A fourth place is Sir Des Champs’ worst placing in nine starts so far for Willie Mullins but that Lexus Chase run is the one that confirms him a genuine Cheltenham Gold Cup contender and maybe destined to become just the fourth Irish trained horse in over quarter of a century to win the most important steeplechase of all.
Considering there’s two and a half months to go, that might sound presumptuous, but the more you look at that epic race on Friday, the more the eye veers to the Gigginstown star.
Sir Des Champs never really travelled like a winner, certainly nowhere near as well as Flemenstar. And his jumping was sticky at times, nothing like as good as Gigginstown’s runner-up, First Lieutenant. He also didn’t finish quite as well as Tidal Bay.
But add up the resolution he showed, a proven record at coming up the Cheltenham hill, and, most crucially of all, the likelihood of better ground to encourage a smoother display of jumping, and Sir Des Champs emerges with plenty of credit.
Having said that, there was a moment there on the turn-in when Flemenstar really did look like the real-deal, one of those rare specimens, a la Kauto Star or Desert Orchid, that appears impervious to distance. That it didn’t unfold like that is hardly a tragedy.
And while the Ryanair might be a non-entity for some, it really does look an ideal fit for Peter Casey’s star in terms of distance, and staying away from Sprinter Sacre.
On another Lexus point, whether or not the big race proved as much of a public draw as might have been anticipated is debatable. A crowd of close on sixteen and a half thousand at Leopardstown is very good, but it was only slightly more than the previous Paddy Power meeting, and the pinning of the “Ladies Day” tag to Friday always ups the attendance. Was it Flemenstar or fashion that motivated the increase?
Overall the Leopardstown action could hardly have been much better in terms of quality out on the track. The best hurdlers, at every distance, and the best chasers, from two miles to three, were there. And in the circumstances, ground conditions were surprisingly good.
So, a success all-round, except for, as is becoming depressingly familiar, a near thirteen per cent drop in on-course bookmaker turnover. No industry can survive such figures in the long-term.
On a different topic, the entitlement of those without race-riding experience to criticise those with that precious commodity got a boost on the back of Sam Waley-Cohen’s King George winning ride on Long Run.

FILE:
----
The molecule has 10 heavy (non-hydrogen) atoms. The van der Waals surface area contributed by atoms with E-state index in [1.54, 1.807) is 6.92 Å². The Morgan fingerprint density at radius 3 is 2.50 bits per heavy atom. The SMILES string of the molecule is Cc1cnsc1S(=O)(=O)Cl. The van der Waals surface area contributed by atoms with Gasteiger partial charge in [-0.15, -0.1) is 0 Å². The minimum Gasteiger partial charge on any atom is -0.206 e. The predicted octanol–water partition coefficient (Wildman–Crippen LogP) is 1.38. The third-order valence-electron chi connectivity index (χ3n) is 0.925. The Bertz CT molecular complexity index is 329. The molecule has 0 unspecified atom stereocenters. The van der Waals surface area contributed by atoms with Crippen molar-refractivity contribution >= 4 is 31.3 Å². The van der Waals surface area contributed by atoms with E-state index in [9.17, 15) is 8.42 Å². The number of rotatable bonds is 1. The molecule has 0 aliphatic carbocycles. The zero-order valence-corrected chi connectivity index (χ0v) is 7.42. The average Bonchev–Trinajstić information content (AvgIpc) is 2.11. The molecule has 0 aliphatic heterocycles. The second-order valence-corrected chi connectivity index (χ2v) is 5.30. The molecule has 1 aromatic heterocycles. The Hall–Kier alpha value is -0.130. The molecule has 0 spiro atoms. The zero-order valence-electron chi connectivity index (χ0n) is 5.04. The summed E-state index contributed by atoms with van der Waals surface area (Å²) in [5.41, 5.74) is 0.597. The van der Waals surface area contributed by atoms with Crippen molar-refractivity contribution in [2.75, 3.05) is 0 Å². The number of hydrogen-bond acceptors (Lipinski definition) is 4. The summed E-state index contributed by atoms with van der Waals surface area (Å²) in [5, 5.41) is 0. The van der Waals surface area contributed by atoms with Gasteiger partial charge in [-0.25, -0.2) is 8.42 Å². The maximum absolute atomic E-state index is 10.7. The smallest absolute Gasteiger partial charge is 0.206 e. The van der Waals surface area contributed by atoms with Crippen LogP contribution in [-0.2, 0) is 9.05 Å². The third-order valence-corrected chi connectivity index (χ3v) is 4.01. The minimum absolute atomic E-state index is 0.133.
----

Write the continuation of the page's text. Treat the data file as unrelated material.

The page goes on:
As per usual, flak directed at the sporting amateur jockey generated defensive responses along tiresomely predictable “how many winners have you ridden” lines.
But what’s noticeable has been the readiness of those who actually have ridden winners to dismiss critics of Waley-Cohen’s effort last week as reactionaries talking through their wallets. And they’re entitled to their opinion.
But be under no illusion there are plenty racing professionals who think differently, and are coming at it from a completely dispassionate stance.
Praising Waley-Cohen for being fit enough, and brave enough, to ride in a big race is all very well, but at this level, it resembles praising a doctor for having a tongue-depresser, or a bin-man a pair of gloves. It’s pretty basic stuff.
But there were a number of occasions during the race when the amateur looked very amateurish indeed, delivering only minimal assistance to a horse that clearly needs decisive handling. That was especially obvious at the last.
Pointing out the difference between Waley-Cohen’s effort against the top professionals doesn’t constitute a campaign to get the guy off Long Run in the Gold Cup. And by definition anyone betting on the horse takes the jockey’s limitations into account.
But to argue that Waley-Cohen stuck a metaphorical two-fingers up to his critics, and made criticism redundant, is bogus, and illustrative of how ex-jockeys are sometimes reluctant to vacate the insider tent and join us lesser mortals outside once their riding days are over.
And that’s no use to anyone.